By Riham Alkousaa
BERLIN, Jan 19 (Reuters) - Germany's Greens party can weather disapproval from its environmental base for its role in approving the demolition of a village to expand a coal mine if it uses that concession to accelerate other climate policies, activists and analysts say.
Two Green ministers spearheaded the government's decision to demolish the village of Luetzerath in western Germany, a move that sparked clashes between activists and police in protests last week. Swedish activist Greta Thunberg was briefly detained.
The government, in which the Greens are coalition partners, agreed to RWE's mine expansion on condition that the energy company abandon coal eight years ahead of schedule in the western state of North Rhine-Westphalia.
The Greens considered these conditions a victory, although the move outraged many environmental activists, especially since the coal being mined is lignite, one of the most polluting types.
"They keep talking about the 1.5-degree target, when it is clear that we will break it by 2030 at the latest," said Jakob Beyer of the climate group Last Generation, referring to the goal of preventing the planet from warming more than 1.5 degrees Celsius.
Other Green supporters saw it as a pragmatic move, as Germany needs to replace dwindling Russian gas supplies amid the Ukrainian crisis, but said it should be followed by a greater effort by coalition partners to accelerate the shift to renewables and push for other climate policies.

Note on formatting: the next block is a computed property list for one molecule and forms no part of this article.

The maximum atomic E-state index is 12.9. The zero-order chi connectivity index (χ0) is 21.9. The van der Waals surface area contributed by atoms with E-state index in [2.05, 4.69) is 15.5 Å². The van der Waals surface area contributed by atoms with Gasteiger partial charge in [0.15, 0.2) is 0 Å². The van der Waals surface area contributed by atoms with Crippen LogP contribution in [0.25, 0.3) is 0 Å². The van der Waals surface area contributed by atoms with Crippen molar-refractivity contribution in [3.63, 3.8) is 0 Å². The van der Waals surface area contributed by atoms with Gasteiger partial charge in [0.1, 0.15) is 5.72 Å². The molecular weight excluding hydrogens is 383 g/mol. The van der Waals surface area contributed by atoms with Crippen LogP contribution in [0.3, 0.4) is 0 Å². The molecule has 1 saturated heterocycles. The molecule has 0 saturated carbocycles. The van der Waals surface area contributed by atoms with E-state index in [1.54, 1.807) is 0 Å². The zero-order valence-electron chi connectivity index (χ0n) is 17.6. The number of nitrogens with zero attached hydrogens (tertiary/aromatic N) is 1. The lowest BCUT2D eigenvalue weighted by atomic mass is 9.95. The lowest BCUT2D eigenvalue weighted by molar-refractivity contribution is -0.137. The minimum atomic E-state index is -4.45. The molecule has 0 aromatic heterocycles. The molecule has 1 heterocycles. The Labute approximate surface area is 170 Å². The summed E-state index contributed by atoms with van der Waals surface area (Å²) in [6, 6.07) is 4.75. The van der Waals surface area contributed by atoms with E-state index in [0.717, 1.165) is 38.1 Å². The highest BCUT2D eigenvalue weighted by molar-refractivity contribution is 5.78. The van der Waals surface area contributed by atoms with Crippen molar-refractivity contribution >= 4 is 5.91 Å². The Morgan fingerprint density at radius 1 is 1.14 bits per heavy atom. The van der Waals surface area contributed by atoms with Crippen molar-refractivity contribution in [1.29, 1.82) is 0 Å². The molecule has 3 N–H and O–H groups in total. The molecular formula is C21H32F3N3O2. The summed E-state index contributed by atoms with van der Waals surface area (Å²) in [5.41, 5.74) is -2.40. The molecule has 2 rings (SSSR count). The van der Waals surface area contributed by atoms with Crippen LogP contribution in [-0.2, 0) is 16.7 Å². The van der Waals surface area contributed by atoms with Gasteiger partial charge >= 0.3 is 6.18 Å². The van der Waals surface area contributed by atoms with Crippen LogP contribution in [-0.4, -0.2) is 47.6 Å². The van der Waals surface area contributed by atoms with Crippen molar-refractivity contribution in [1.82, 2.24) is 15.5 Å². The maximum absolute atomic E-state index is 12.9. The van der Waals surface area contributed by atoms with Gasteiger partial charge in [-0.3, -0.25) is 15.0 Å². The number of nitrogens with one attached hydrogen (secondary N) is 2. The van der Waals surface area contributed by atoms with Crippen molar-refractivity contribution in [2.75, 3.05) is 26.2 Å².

"Many people understand that other things have been prioritized for now, but this understanding will run out at some point," Sascha Mueller-Kraenner, national managing director of the environmental group DUH, told Reuters.
According to Mueller-Kraenner, the Greens have to ensure a faster phase-out of coal for electricity generation than the government's agreed deadline of 2038, a demand resisted by many eastern German states amid the energy crisis triggered by the war in Ukraine.
"We will continue to fight to ensure that climate protection is implemented, whether on the issue of gas agreements, the phasing out of coal in eastern Germany or the change in transport," said Greens lawmaker Lisa Badum.
The party will be assessed on the green elements of the government's agenda to ensure that renewables cover 80% of electricity production by 2030 and to clean up transport and construction, which missed annual greenhouse gas emission targets in 2022.
But analysts say the Greens face bureaucratic hurdles and resistance from some regional governments to the rollout of renewables, and have yet to win over the coalition's junior partner, the FDP, in some areas of the environmental agenda.
(Reporting by Riham Alkousaa; Editing by Edmund Blair, edited in English by José Muñoz in the Gdansk editorial office.)